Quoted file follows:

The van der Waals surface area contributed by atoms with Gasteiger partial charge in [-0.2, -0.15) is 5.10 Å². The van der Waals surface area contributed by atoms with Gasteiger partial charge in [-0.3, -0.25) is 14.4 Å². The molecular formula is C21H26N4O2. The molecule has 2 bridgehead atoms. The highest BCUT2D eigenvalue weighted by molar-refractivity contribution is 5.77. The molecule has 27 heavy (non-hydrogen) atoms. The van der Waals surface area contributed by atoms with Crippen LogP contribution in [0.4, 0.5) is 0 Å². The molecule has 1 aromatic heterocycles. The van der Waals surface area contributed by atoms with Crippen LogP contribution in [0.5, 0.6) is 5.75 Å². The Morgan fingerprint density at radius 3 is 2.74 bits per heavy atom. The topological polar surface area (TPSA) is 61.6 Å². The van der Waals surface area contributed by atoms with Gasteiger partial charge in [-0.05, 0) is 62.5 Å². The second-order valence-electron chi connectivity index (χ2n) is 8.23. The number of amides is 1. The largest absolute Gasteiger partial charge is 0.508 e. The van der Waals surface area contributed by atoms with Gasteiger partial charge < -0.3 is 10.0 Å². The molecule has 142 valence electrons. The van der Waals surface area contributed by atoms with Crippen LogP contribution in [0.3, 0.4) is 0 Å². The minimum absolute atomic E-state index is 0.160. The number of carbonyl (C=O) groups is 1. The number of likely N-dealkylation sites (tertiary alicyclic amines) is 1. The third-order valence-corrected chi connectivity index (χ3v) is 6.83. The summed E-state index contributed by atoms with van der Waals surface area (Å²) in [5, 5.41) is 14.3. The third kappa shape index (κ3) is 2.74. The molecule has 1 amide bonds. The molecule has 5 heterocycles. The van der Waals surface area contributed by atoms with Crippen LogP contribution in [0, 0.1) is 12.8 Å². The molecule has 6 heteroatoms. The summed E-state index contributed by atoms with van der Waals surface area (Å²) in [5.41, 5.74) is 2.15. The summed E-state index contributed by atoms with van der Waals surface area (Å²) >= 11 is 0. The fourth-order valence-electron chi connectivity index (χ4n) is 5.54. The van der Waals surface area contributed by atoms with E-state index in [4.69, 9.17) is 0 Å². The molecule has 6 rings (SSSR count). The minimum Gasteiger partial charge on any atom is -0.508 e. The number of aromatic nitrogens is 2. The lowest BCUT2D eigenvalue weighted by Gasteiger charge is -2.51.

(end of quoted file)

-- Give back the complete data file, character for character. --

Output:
The van der Waals surface area contributed by atoms with Gasteiger partial charge in [-0.2, -0.15) is 5.10 Å². The van der Waals surface area contributed by atoms with Gasteiger partial charge in [-0.3, -0.25) is 14.4 Å². The molecular formula is C21H26N4O2. The molecule has 2 bridgehead atoms. The highest BCUT2D eigenvalue weighted by molar-refractivity contribution is 5.77. The molecule has 27 heavy (non-hydrogen) atoms. The van der Waals surface area contributed by atoms with Crippen LogP contribution in [0.4, 0.5) is 0 Å². The molecule has 1 aromatic heterocycles. The van der Waals surface area contributed by atoms with Crippen LogP contribution in [0.5, 0.6) is 5.75 Å². The Morgan fingerprint density at radius 3 is 2.74 bits per heavy atom. The topological polar surface area (TPSA) is 61.6 Å². The van der Waals surface area contributed by atoms with Gasteiger partial charge in [-0.05, 0) is 62.5 Å². The second-order valence-electron chi connectivity index (χ2n) is 8.23. The number of amides is 1. The largest absolute Gasteiger partial charge is 0.508 e. The van der Waals surface area contributed by atoms with Gasteiger partial charge < -0.3 is 10.0 Å². The molecule has 142 valence electrons. The van der Waals surface area contributed by atoms with Crippen LogP contribution in [0.3, 0.4) is 0 Å². The minimum absolute atomic E-state index is 0.160. The number of carbonyl (C=O) groups is 1. The number of likely N-dealkylation sites (tertiary alicyclic amines) is 1. The third-order valence-corrected chi connectivity index (χ3v) is 6.83. The summed E-state index contributed by atoms with van der Waals surface area (Å²) in [5, 5.41) is 14.3. The third kappa shape index (κ3) is 2.74. The molecule has 1 amide bonds. The molecule has 5 heterocycles. The van der Waals surface area contributed by atoms with Crippen LogP contribution in [0, 0.1) is 12.8 Å². The molecule has 6 heteroatoms. The summed E-state index contributed by atoms with van der Waals surface area (Å²) in [5.41, 5.74) is 2.15. The summed E-state index contributed by atoms with van der Waals surface area (Å²) >= 11 is 0. The fourth-order valence-electron chi connectivity index (χ4n) is 5.54. The van der Waals surface area contributed by atoms with E-state index in [4.69, 9.17) is 0 Å². The molecule has 6 rings (SSSR count). The minimum Gasteiger partial charge on any atom is -0.508 e. The number of aromatic nitrogens is 2. The lowest BCUT2D eigenvalue weighted by Gasteiger charge is -2.51.